I know there are tons of ideas out there for summer reading programs, but I hadn't heard of either of these before. Anything that makes reading more fun is okay in my book.
June 18th, 2014 Brian Herzog
Hi everybody. Swiss Army Librarian has been out of commission for a couple a months, but now is almost back to normal. I should be able to start with new posts again next week, but if you're interested in the details of what's happened since The Crash, read on.
In the middle of April, the server that hosts swissarmylibrarian.net crashed. It also turned out that the server had not been performing successful backups since August 2013. We had hoped that some of the August-April data would be recoverable, but it wasn't. Too bad.
My friend Chris, who runs the server, rebuilt with all new hardware, and now has gotten WordPress reinstalled along with all my posts from before August 2013. And happily, he found an alternate source for the posts since the last backup (his RSS reader's archive), but it was text only - no images. I'll work on adding those in as I can find them.
In the meantime, WordPress needs all the recent updates installed, and then I'll be back. I (really) enjoyed my two-month vacation from blogging, but I'm happy to be back too. Thanks to all the well-wishes and offers of support - I truly appreciate it.
And the moral of the story: just having a back-up service isn't enough - you need to make sure it's really backing everything up.
April 12th, 2014 Brian Herzog
I never know what is going to make me laugh - but quite often, it's when I find out I was wrong about something.
Now, it isn't that I actively stereotype people, but when people ask you questions everyday, sometimes you notice patterns. People who ask to use the Value Line or Morningstar often fit a type. When a guy asks for help finding something to read, and he responds to, "so, what topics are you interested in?" by saying "history," that's not a surprise. Most of the people asking for help finding the biographies are older women. And people looking for the bathroom all look alike.
But I had one question this week that totally took me by surprise. A woman maybe in her late thirties came down the stairs, holding in her arms a baby of about one. She looked like a perfectly normal mom-with-young-child. I would have expected her to ask for books on food, health/diet/exercise, kid issues, home improvement, or relationships. She even walked right past the desk over to the 300s like she'd been there before, so I didn't think much of it.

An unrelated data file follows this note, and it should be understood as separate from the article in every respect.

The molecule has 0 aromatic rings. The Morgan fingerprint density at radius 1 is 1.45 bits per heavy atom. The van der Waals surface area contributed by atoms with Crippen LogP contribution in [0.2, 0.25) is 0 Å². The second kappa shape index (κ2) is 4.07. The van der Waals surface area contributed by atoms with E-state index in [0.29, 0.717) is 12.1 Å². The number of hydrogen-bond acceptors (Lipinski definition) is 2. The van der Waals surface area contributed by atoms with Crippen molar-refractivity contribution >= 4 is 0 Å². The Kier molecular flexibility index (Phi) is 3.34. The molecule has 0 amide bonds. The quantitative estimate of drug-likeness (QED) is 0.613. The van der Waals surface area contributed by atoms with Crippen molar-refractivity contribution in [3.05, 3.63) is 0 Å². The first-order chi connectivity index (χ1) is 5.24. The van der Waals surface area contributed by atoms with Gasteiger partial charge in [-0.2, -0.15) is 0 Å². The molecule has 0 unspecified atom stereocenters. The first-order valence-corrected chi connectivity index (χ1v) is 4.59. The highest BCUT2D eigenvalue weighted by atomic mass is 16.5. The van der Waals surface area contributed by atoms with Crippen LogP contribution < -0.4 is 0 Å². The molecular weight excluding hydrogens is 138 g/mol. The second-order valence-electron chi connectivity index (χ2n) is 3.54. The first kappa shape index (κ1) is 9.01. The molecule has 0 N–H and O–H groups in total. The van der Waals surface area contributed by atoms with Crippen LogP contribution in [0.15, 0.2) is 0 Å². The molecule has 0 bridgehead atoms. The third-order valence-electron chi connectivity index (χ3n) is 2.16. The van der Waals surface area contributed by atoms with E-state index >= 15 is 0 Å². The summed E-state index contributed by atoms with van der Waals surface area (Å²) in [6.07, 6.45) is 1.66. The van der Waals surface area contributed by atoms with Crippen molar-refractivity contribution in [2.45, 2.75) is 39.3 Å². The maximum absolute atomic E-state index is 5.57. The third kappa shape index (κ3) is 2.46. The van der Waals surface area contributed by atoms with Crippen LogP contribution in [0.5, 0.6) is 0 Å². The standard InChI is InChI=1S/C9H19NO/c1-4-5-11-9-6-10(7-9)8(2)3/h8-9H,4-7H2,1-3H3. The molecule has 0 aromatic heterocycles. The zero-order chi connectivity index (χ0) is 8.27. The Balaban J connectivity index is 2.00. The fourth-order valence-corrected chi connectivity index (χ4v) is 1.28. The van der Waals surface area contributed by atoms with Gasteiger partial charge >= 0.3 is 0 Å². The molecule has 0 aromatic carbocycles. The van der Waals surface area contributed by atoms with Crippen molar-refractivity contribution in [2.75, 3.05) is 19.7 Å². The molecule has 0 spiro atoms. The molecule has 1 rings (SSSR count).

A minute or so later I walked over there on my way to somewhere else. She was staring up at the call number ranges at the end of the aisles, as if she had a call number for a book she was trying to locate. I asked her if I could help her find anything, and she said,
Yes, do you have MAD Magazine?
Huh - I never in a million years would have pegged her as a MAD Magazine reader, but there you go. Well, there I go, maybe, for trying to guess peoples' interests just based on their appearance.
And our magazines aren't really near where she was (not that she would know that), so I was strictly thinking book topics. But that was great, and I was happy to walk with her back to the YA section to show her our MAD collection. She thanked me and later on I saw her carrying a few upstairs to check out.
After I thought about it, I realized that I don't remember anyone ever asking me for MAD before, so her being the first is great. Plus, I get to laugh at myself for being so far off in my preconceived idea of her interests. Every reader their book!
April 10th, 2014 Brian Herzog
For the last few weeks, we've had more staff out sick at my library than usual. Infirmaries vary, but this week, whatever is going around really hit us - on Tuesday alone, almost half of the staff was out.
I called in sick Monday and Tuesday, and have been getting by with a lingering cough since then.
Personally, I think a bad enough cough is a good enough reason to call in sick if you work at a public service desk. Even if you feel fine, coughing makes helping someone an unpleasant experience for everyone. (Maybe I'm biased because this means more days at home reading for me, but I don't think I'm off base here).
My library has an informal policy of, "if you're sick, stay home so you don't infect everyone else." Of course we scramble to cover all the desks at times like this, but it's probably better in the long run to have a few people out for a few days than a lot of people out for weeks on end.
I'm sure studies have been done on this very topic, but I'm not feeling well enough right now for that kind of research.